Dear Amazing Teacher,
Supporting our students in talking and listening in a structured and thoughtful way can be difficult and especially so for language learners. Students learning a new language are experiencing what Dr. Stephen Krashen* calls the “affective filter” - you may not realize it but you have experienced it too: recall feeling nervous before a speech and forgetting what you were saying or being worried you will get the tense wrong in your Spanish 1 class and choking for fear your peers would laugh at you. This makes it difficult to listen to and produce speech in a language you are learning.
Likewise, the “silent period” (also discussed by Dr. Krashen) is a period of a few days up to a year when a students will still be learning language but will not be ready to produce it, speaking very little or not at all. For the purposes of these listening and speaking activities, support your language learners in making the classroom as low-stress and low-anxiety as possible so the affective filter is not felt as strongly and students feel more comfortable taking risks in listening and speaking. And if you have a student who is experiencing the silent period, let them participate in other ways and/or buddy them up with a bilingual peer if possible. Okay, now you know the theory to help you -let’s jump into the activities!
WHAT? Use one of the 3 listening and speaking activities to give your students the opportunity to use effective listening and speaking strategies to comprehend, collaborate, and present. You can use the activities over and over all year long with different content-they are great tools for review!
WHY? In many classrooms students get few opportunities to meaningfully interact utilizing grade specific language to share what they are learning, thinking, understanding, and feeling about grade level content and concepts.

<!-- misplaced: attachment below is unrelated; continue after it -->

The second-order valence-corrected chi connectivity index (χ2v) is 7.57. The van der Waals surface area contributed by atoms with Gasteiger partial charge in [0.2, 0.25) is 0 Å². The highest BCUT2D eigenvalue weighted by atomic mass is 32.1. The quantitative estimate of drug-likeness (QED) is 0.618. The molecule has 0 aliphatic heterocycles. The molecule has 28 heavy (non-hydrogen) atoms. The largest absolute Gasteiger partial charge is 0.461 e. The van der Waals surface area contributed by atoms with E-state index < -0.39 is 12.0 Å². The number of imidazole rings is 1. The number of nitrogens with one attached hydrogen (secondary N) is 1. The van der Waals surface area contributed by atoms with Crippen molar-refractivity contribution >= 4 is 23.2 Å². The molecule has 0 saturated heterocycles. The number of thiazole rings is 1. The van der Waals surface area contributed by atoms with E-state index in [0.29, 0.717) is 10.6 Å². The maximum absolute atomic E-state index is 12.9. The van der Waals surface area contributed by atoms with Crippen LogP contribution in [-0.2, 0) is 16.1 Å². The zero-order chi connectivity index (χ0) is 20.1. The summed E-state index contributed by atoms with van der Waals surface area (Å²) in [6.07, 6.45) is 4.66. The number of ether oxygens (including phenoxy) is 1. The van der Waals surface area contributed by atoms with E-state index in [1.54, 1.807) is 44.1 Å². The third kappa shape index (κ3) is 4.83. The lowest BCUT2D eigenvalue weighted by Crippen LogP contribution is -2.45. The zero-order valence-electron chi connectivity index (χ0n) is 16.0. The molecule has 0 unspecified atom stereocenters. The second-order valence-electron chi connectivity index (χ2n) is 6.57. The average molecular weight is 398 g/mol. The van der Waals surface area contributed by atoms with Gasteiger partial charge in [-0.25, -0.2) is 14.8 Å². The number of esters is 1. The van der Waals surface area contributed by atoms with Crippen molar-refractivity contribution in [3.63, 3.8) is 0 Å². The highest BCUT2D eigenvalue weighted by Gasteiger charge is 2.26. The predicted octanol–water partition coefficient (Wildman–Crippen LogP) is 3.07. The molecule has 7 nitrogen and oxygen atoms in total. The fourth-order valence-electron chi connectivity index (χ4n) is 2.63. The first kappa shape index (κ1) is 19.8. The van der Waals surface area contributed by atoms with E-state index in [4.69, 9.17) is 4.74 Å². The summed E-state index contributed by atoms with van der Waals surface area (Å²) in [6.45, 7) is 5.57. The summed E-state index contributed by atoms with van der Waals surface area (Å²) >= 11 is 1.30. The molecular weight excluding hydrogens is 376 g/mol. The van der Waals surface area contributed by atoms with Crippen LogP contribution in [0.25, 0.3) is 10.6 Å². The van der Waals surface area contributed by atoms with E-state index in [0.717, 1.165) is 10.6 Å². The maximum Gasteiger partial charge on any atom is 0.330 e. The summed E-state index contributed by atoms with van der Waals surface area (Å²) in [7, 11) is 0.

Choose the topic/content that students will listen and speak about. For example, will it be the read aloud from this morning, the comparison of the book and film, The Island of the Blue Dolphins, the study of magnetism that students are experimenting with in science, or a conflict on the playground or in the community?
Once you have determined the topic/content, decide which of the 3 activities will best reach your learning goals and objectives: Shadow Play, Partner Charades, or Mime and Narrator(s)?
Work in small groups or whole class depending on how much time you have and your learning objectives.
Each of the activities below is aligned to the Common Core State Anchor Standards for Listening and Speaking, standards 1, 2, 3, 4, & 6.
Enjoy! - Trish
Drop me a line if you have any questions or suggestions: email@example.com
* Krashen, S. (1985). The Input Hypothesis. London & New York: Longman.
Sheltering Strategies for Language Learners
Common Core State Standards: Listening & Speaking Anchor Standards
CCSS.ELA-Literacy.CCRA.SL.1 Prepare for and participate effectively in a range of conversations and collaborations with diverse partners, building on others' ideas and expressing their own clearly and persuasively.
Integrate and evaluate information presented in diverse media and formats, including visually, quantitatively, and orally.
Evaluate a speaker's point of view, reasoning, and use of evidence and rhetoric.